A Lesson From A Tree


I stood by my herb bed and looked up. The moringa tree that I’ve moved there two years ago was now more than twice my height, a testament to the length of time I had neglected my garden. What used to be a row of chili, eggplants, lemon grass and various smaller herbs was now a thick mass of ‘kadok’ and ‘belalai gajah’. Lemon grass leaves both dead and alive were tumbling everywhere like a wild mess of tangled hair. Amongst them were vines, which I do not recognise, climbing whatever they could grasp and pulling them down with their weight.

And of course, there was the moringa tree, towering over the whole place like a misplaced giant among dwarves. The thick and sturdy trunk stretched up into the sky to where I couldn’t reach if I wanted to fetch some of its leaves. Moringas are not hard to care for once they’ve gotten themselves securely rooted. They could withstand the lack of water when I forget to give them their drink so unlike many of the other plants that did not survive my absence, my moringas persevered.

In the past, I would trim down my trees at least once a year to allow for an easier harvest and to avoid having its roots digging in too deep so I could easily move them around. However, with my exams taking place last year and my months-long eczema breakout, my garden was slowly being transformed into a mini forest and as the number of days grow, so did the difficulty of the restoration project. And instead of taking the sensible and rational route of early intervention, I let the tides of sorrow crept onto me.

One of my biggest frustrations is how passionately I launch myself into things that I truly love and yet in the end, they somehow die away into nothingness. Some of them happen because of chances and circumstances but many, many more are lost by my own hands, either by neglect, fear, frustration or lethargy. Often times I find myself letting my own bitterness contaminate the sweet taste of pure fervor, and the satisfying scent that accompanies the exhaustion after a day’s work had soured into a musty odour of fatigue. Little by little, I lost sight of the sparkles that comes with tiny victories and saw only the mountains I have yet to climb–and I couldn’t find it within me to take another step.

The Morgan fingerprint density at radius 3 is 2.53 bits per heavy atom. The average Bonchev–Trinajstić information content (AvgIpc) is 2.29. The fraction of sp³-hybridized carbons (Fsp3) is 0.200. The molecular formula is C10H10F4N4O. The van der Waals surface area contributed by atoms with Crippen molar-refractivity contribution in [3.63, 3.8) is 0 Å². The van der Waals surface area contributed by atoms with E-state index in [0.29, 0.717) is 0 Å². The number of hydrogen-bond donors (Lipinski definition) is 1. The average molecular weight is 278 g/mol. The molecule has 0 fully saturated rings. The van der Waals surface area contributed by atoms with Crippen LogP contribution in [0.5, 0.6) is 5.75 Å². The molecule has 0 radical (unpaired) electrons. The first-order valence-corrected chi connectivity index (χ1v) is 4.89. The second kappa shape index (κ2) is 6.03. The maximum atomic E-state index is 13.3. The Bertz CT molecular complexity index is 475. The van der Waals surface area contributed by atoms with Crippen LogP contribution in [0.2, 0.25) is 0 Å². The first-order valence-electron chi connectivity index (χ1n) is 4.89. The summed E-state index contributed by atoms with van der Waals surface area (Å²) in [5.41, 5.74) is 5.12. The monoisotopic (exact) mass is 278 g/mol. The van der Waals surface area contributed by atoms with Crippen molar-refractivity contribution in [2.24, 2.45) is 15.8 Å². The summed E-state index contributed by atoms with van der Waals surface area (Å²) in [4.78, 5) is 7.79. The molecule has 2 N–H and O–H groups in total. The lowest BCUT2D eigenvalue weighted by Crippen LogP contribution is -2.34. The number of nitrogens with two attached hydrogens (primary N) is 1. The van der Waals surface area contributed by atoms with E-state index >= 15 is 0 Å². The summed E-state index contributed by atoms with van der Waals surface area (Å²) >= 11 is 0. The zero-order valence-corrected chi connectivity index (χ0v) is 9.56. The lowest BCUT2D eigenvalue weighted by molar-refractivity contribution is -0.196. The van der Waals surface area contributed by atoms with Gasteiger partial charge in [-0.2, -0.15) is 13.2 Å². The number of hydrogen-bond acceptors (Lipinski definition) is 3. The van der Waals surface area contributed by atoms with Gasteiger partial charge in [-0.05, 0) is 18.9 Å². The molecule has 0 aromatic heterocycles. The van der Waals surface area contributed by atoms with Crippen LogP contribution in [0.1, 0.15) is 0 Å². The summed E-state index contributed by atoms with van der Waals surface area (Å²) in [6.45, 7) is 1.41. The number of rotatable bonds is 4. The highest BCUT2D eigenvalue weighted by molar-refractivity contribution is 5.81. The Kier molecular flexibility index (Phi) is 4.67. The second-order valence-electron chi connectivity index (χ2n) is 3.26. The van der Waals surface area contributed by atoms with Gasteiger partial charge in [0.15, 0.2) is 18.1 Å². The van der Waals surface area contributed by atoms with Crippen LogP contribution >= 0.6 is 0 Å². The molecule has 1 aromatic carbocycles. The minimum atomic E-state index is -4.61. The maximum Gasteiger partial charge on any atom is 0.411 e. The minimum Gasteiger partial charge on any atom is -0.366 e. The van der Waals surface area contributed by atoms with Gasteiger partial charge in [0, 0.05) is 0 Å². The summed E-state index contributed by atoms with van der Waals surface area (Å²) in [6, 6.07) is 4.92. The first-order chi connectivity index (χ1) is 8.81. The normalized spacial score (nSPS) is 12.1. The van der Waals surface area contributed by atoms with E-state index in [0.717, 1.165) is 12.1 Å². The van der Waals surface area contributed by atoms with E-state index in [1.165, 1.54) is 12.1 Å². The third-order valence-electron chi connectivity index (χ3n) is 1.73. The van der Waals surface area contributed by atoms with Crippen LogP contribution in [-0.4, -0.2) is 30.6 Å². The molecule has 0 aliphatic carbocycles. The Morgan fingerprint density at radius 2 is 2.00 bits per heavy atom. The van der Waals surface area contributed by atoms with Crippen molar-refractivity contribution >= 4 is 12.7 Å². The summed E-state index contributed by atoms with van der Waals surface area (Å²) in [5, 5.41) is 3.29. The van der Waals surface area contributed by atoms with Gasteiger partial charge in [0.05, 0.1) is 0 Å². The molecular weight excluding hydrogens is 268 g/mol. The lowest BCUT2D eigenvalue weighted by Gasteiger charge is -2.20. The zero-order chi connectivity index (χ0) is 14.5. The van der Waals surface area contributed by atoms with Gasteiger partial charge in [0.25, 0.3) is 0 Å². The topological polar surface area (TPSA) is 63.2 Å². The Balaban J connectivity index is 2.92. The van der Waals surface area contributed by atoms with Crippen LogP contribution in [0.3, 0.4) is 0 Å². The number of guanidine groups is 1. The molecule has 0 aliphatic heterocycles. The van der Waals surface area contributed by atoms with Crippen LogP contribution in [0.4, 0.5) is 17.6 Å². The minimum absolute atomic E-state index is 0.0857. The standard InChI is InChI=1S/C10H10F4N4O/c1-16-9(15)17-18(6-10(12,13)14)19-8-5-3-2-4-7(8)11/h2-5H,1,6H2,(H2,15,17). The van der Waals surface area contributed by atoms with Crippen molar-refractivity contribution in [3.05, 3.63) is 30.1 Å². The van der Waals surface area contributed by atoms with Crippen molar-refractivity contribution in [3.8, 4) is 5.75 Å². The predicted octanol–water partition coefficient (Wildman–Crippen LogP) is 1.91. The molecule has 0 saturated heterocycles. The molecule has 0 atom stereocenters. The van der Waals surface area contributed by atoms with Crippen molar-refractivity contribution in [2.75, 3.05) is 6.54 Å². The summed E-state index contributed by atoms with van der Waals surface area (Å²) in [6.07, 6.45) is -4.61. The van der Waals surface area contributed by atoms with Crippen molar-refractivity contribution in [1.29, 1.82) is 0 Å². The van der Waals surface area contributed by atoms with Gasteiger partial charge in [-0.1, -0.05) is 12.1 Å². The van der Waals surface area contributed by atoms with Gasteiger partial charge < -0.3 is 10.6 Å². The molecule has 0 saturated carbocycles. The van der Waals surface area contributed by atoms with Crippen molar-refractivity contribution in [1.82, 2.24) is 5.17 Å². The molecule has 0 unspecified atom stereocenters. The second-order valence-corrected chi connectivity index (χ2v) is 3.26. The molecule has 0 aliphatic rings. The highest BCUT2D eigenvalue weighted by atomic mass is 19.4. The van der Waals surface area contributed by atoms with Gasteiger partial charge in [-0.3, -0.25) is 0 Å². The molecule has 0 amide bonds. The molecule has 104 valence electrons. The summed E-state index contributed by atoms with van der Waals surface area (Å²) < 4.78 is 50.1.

However, every now and then my zeal would return and at a whim, I would pack my backpack and step back out into the blizzard with the intense wish to gain back all that I have lost. The medals in my trophy cabinet back at home assured me that I have done it before and I could do it again–but the assurance last only for a moment. Fixing a mistake is often harder than starting anew and while you may lose the height of your skills, the memories of them stay, mocking you in your face. It doesn’t take long for me to doubt everything that I do and sometimes everything that I am; because if this present me is nothing like the person I was–then who am I?

But for now, I pushed all of those thoughts from my head and I had one clear objective. This tree is too big for my herb bed and I am going to move it to a more suitable home,  some place where it would be given all the opportunity to grow and bring us the first of the much loved drumstick fruit. I sawed the tree down to a manageable height and kept the leaves for my mother. I pulled the mess of ‘kadok’ and ‘belalai gajah’ for our ‘ulam’ until there is nothing on the ground but the trunk of the tree and the roots beneath. And with a rusty trowel in one hand, I thrusted it into the Earth and started digging.

As it is my habit when I work in the garden, I began talking to the plant, apologising for my neglect and telling it that I am trying to get back into the swing. I told it about how the last time I felt I couldn’t do something turned out okay in the end and although I don’t really feel it, I think it’s a sign that I need to pick myself up and move on. I thanked it for waiting for me even though I don’t deserve it. The tree never said much but it lets me talk nevertheless.